The San Diego Chargers seemed to respond well to the first day of the June Jones era.
Jones, who had coached quarterbacks for the Chargers, was elevated Tuesday to interim head coach after Kevin Gilbride was fired.
Jones practiced the team Wednesday, and although players were careful not to criticize Gilbride, many said the change might be positive.
"It's a new working environment," said rookie quarterback Ryan Leaf. "I think people had a little more energy today."
"The change was kind of a spark. It felt good out there. We were real focused."
Safety Rodney Harrison agreed there was a different feel.
"Guys worked hard, and the intensity was there," he said.
Jones, also a former head coach of the Atlanta Falcons, said the team practiced well.
"It's a tough thing because everybody here has strong feelings about what we went through," he said.
Jones said he did not sleep Tuesday night after getting the job. He said he was glad his first practice was over so the team could move ahead and "stay together."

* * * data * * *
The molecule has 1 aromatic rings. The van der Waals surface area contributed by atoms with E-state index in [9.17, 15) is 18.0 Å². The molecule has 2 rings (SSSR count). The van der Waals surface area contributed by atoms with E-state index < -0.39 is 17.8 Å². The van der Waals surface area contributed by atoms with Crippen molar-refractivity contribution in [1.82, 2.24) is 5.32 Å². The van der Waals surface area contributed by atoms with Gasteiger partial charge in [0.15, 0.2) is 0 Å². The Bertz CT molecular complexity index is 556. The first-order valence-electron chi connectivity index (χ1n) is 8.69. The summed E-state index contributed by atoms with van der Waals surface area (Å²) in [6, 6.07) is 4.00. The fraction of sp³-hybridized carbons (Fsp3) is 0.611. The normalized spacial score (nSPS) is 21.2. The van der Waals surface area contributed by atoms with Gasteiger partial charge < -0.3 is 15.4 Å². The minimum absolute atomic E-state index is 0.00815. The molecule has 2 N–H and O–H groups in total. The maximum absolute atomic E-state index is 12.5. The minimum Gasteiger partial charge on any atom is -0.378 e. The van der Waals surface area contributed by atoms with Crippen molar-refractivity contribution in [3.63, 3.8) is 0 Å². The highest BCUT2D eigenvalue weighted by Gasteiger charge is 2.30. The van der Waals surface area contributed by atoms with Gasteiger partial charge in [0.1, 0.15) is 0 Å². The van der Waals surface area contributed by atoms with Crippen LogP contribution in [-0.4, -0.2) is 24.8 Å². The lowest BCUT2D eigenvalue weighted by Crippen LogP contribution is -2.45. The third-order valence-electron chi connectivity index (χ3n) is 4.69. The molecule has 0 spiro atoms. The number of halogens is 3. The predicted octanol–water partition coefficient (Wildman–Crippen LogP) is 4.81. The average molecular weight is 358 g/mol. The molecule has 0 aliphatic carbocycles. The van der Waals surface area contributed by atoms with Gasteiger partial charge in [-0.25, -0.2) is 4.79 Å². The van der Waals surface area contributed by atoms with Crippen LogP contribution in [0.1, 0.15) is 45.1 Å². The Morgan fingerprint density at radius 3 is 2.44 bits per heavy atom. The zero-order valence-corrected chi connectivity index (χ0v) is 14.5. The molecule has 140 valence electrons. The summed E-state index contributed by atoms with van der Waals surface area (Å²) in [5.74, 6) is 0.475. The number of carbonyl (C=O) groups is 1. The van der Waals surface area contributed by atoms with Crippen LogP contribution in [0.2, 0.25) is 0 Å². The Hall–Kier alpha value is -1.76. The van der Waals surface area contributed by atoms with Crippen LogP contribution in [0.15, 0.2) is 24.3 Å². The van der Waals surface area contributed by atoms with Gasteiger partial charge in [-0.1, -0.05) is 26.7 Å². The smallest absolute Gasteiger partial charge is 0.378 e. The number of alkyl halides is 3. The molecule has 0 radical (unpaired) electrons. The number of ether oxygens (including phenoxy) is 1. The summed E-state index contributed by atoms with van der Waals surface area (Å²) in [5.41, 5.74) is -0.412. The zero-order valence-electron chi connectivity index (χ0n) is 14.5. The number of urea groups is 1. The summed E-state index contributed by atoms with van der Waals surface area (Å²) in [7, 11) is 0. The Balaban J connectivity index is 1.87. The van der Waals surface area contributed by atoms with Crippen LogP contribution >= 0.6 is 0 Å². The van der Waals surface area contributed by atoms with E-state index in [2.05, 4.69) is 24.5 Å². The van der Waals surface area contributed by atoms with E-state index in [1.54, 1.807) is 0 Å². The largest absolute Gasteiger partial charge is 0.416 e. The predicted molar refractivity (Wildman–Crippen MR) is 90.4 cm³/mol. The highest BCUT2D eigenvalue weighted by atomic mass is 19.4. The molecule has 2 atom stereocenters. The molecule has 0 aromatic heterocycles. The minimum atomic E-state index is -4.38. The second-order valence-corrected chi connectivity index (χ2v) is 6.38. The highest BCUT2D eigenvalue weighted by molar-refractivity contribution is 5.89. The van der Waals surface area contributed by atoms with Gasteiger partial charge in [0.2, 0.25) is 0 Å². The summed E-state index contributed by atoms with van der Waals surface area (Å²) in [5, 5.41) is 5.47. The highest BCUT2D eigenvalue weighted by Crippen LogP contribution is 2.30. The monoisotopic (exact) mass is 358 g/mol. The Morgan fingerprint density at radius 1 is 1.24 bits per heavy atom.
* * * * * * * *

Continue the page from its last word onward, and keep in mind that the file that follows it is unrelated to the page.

San Diego (2-4) hosts Philadelphia (1-5) Sunday.
The Chargers fired Gilbride just six games into his second season because the team was headed in the wrong direction, said general manager Bobby Beathard.
"It was getting to the point that maybe they were losing confidence," he said. "I think you can go too far and lose it and get beyond a point where you can bring it back."
Gilbride compiled a record of 6-16 and had lost 12 of his last 14 games, including the final eight last season when San Diego finished 4-12.
Leaf, the No. 2 pick in the NFL Draft who has thrown only one touchdown pass and 12 interceptions, said the players have to find their focus.
"It's a pretty sobering experience all the way around," he said. "What you have to do is pick it back up and think of it as a positive thing."
Jones made some changes in an offense that has scored just five touchdowns in six games.
"We tweaked (the plays) a little bit or are just doing them a different way," he said. "We're trying to do, in the passing game, some of those base things that we think we can execute."
The San Diego offense, which has failed to score more than one touchdown in any game, ranks 24th overall in the league and 28th in passing.
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